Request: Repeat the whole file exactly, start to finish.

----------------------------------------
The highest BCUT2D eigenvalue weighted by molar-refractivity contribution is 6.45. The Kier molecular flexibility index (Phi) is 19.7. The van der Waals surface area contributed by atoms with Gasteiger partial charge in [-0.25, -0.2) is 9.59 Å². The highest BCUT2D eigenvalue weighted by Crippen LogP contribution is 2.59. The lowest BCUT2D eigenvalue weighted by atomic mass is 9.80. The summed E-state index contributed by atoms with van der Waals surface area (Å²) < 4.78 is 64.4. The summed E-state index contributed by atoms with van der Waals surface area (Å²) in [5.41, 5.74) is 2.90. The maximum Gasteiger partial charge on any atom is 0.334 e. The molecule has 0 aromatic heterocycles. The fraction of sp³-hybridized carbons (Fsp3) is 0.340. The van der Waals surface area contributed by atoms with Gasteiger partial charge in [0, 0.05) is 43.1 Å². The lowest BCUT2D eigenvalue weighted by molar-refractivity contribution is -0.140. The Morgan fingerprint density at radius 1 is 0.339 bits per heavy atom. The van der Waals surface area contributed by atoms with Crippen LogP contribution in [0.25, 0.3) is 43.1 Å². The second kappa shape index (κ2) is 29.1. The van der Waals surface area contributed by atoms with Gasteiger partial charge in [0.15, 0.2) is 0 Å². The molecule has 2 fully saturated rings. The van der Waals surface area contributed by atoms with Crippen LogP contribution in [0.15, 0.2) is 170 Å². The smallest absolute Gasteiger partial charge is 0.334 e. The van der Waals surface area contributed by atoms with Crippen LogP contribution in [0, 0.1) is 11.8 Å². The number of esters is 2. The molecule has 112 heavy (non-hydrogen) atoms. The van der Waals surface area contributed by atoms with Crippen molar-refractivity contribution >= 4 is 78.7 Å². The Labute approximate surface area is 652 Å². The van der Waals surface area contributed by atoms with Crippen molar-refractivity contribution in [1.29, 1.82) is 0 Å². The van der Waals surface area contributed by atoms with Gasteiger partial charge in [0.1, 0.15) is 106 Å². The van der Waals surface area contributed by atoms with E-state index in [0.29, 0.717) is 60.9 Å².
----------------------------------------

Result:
The highest BCUT2D eigenvalue weighted by molar-refractivity contribution is 6.45. The Kier molecular flexibility index (Phi) is 19.7. The van der Waals surface area contributed by atoms with Gasteiger partial charge in [-0.25, -0.2) is 9.59 Å². The highest BCUT2D eigenvalue weighted by Crippen LogP contribution is 2.59. The lowest BCUT2D eigenvalue weighted by atomic mass is 9.80. The summed E-state index contributed by atoms with van der Waals surface area (Å²) < 4.78 is 64.4. The summed E-state index contributed by atoms with van der Waals surface area (Å²) in [5.41, 5.74) is 2.90. The maximum Gasteiger partial charge on any atom is 0.334 e. The molecule has 0 aromatic heterocycles. The fraction of sp³-hybridized carbons (Fsp3) is 0.340. The van der Waals surface area contributed by atoms with Gasteiger partial charge in [0, 0.05) is 43.1 Å². The lowest BCUT2D eigenvalue weighted by molar-refractivity contribution is -0.140. The Morgan fingerprint density at radius 1 is 0.339 bits per heavy atom. The van der Waals surface area contributed by atoms with Crippen LogP contribution in [0.25, 0.3) is 43.1 Å². The second kappa shape index (κ2) is 29.1. The van der Waals surface area contributed by atoms with Gasteiger partial charge in [0.15, 0.2) is 0 Å². The molecule has 2 fully saturated rings. The van der Waals surface area contributed by atoms with Crippen LogP contribution in [0.15, 0.2) is 170 Å². The smallest absolute Gasteiger partial charge is 0.334 e. The van der Waals surface area contributed by atoms with Crippen LogP contribution in [0, 0.1) is 11.8 Å². The number of esters is 2. The molecule has 112 heavy (non-hydrogen) atoms. The van der Waals surface area contributed by atoms with Crippen molar-refractivity contribution >= 4 is 78.7 Å². The Labute approximate surface area is 652 Å². The van der Waals surface area contributed by atoms with Crippen molar-refractivity contribution in [1.29, 1.82) is 0 Å². The van der Waals surface area contributed by atoms with Gasteiger partial charge in [0.1, 0.15) is 106 Å². The van der Waals surface area contributed by atoms with E-state index in [0.29, 0.717) is 60.9 Å².